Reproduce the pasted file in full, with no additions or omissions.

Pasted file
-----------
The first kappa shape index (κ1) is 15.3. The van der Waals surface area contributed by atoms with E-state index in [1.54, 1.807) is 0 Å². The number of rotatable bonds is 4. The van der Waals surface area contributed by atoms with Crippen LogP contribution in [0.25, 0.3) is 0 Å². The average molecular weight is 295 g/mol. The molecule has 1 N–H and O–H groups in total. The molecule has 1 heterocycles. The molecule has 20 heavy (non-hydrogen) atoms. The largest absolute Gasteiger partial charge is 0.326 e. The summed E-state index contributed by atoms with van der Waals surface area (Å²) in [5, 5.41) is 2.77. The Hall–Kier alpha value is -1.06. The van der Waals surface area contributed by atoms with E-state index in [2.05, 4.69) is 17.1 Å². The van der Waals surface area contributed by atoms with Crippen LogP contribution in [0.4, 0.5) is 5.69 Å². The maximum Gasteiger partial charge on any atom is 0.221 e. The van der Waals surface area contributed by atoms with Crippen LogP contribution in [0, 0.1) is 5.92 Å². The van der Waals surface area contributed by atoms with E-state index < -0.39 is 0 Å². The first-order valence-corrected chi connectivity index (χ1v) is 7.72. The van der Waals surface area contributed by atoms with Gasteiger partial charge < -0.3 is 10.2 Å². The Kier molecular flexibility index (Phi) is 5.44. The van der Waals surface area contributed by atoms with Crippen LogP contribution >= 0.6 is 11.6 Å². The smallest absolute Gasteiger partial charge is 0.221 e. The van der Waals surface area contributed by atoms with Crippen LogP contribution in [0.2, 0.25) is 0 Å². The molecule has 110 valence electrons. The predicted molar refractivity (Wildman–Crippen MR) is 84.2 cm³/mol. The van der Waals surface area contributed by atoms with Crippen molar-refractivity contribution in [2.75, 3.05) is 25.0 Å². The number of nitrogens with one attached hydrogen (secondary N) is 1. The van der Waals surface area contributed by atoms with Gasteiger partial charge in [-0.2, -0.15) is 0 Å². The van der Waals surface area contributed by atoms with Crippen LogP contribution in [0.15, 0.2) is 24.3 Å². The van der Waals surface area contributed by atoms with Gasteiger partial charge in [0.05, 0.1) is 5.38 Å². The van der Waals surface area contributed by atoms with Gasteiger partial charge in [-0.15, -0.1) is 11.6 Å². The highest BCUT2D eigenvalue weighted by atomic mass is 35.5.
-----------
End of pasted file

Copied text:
The first kappa shape index (κ1) is 15.3. The van der Waals surface area contributed by atoms with E-state index in [1.54, 1.807) is 0 Å². The number of rotatable bonds is 4. The van der Waals surface area contributed by atoms with Crippen LogP contribution in [0.25, 0.3) is 0 Å². The average molecular weight is 295 g/mol. The molecule has 1 N–H and O–H groups in total. The molecule has 1 heterocycles. The molecule has 20 heavy (non-hydrogen) atoms. The largest absolute Gasteiger partial charge is 0.326 e. The summed E-state index contributed by atoms with van der Waals surface area (Å²) in [5, 5.41) is 2.77. The Hall–Kier alpha value is -1.06. The van der Waals surface area contributed by atoms with E-state index in [2.05, 4.69) is 17.1 Å². The van der Waals surface area contributed by atoms with Crippen LogP contribution in [0.4, 0.5) is 5.69 Å². The maximum Gasteiger partial charge on any atom is 0.221 e. The van der Waals surface area contributed by atoms with Crippen LogP contribution in [0, 0.1) is 5.92 Å². The van der Waals surface area contributed by atoms with E-state index < -0.39 is 0 Å². The first-order valence-corrected chi connectivity index (χ1v) is 7.72. The van der Waals surface area contributed by atoms with Gasteiger partial charge < -0.3 is 10.2 Å². The Kier molecular flexibility index (Phi) is 5.44. The van der Waals surface area contributed by atoms with Crippen LogP contribution >= 0.6 is 11.6 Å². The smallest absolute Gasteiger partial charge is 0.221 e. The van der Waals surface area contributed by atoms with Crippen LogP contribution in [0.2, 0.25) is 0 Å². The molecule has 110 valence electrons. The predicted molar refractivity (Wildman–Crippen MR) is 84.2 cm³/mol. The van der Waals surface area contributed by atoms with Crippen molar-refractivity contribution in [2.75, 3.05) is 25.0 Å². The number of nitrogens with one attached hydrogen (secondary N) is 1. The van der Waals surface area contributed by atoms with Gasteiger partial charge in [-0.2, -0.15) is 0 Å². The van der Waals surface area contributed by atoms with Crippen LogP contribution in [0.15, 0.2) is 24.3 Å². The van der Waals surface area contributed by atoms with Gasteiger partial charge in [0.05, 0.1) is 5.38 Å². The van der Waals surface area contributed by atoms with Gasteiger partial charge in [-0.15, -0.1) is 11.6 Å². The highest BCUT2D eigenvalue weighted by atomic mass is 35.5.